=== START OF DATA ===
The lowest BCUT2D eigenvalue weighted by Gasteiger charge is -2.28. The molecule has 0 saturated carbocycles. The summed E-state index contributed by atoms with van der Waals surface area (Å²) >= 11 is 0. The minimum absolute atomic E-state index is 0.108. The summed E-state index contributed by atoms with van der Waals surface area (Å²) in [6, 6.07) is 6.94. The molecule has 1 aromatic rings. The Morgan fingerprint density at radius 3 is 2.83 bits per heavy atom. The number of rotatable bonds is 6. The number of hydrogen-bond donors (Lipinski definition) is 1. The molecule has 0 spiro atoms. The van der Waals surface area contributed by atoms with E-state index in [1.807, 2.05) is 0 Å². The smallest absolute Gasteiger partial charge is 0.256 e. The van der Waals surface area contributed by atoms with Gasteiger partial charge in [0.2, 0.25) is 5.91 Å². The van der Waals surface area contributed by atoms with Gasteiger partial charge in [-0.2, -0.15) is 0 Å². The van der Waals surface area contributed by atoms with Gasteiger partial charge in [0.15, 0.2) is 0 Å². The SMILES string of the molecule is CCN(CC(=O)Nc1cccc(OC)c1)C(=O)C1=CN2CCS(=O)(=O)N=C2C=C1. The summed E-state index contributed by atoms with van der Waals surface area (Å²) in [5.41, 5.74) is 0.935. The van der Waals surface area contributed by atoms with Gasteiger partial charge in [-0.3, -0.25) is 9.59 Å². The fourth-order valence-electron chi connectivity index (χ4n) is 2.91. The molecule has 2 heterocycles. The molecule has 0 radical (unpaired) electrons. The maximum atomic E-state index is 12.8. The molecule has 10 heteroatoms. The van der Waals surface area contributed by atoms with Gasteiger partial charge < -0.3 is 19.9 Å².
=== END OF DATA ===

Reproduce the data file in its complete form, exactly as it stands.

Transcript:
The lowest BCUT2D eigenvalue weighted by Gasteiger charge is -2.28. The molecule has 0 saturated carbocycles. The summed E-state index contributed by atoms with van der Waals surface area (Å²) >= 11 is 0. The minimum absolute atomic E-state index is 0.108. The summed E-state index contributed by atoms with van der Waals surface area (Å²) in [6, 6.07) is 6.94. The molecule has 1 aromatic rings. The Morgan fingerprint density at radius 3 is 2.83 bits per heavy atom. The number of rotatable bonds is 6. The number of hydrogen-bond donors (Lipinski definition) is 1. The molecule has 0 spiro atoms. The van der Waals surface area contributed by atoms with E-state index in [1.807, 2.05) is 0 Å². The smallest absolute Gasteiger partial charge is 0.256 e. The van der Waals surface area contributed by atoms with Gasteiger partial charge in [0.2, 0.25) is 5.91 Å². The van der Waals surface area contributed by atoms with Gasteiger partial charge in [-0.2, -0.15) is 0 Å². The van der Waals surface area contributed by atoms with Gasteiger partial charge in [0.15, 0.2) is 0 Å². The SMILES string of the molecule is CCN(CC(=O)Nc1cccc(OC)c1)C(=O)C1=CN2CCS(=O)(=O)N=C2C=C1. The summed E-state index contributed by atoms with van der Waals surface area (Å²) in [5.41, 5.74) is 0.935. The van der Waals surface area contributed by atoms with Gasteiger partial charge in [-0.3, -0.25) is 9.59 Å². The fourth-order valence-electron chi connectivity index (χ4n) is 2.91. The molecule has 2 heterocycles. The molecule has 0 radical (unpaired) electrons. The maximum atomic E-state index is 12.8. The molecule has 10 heteroatoms. The van der Waals surface area contributed by atoms with Gasteiger partial charge < -0.3 is 19.9 Å².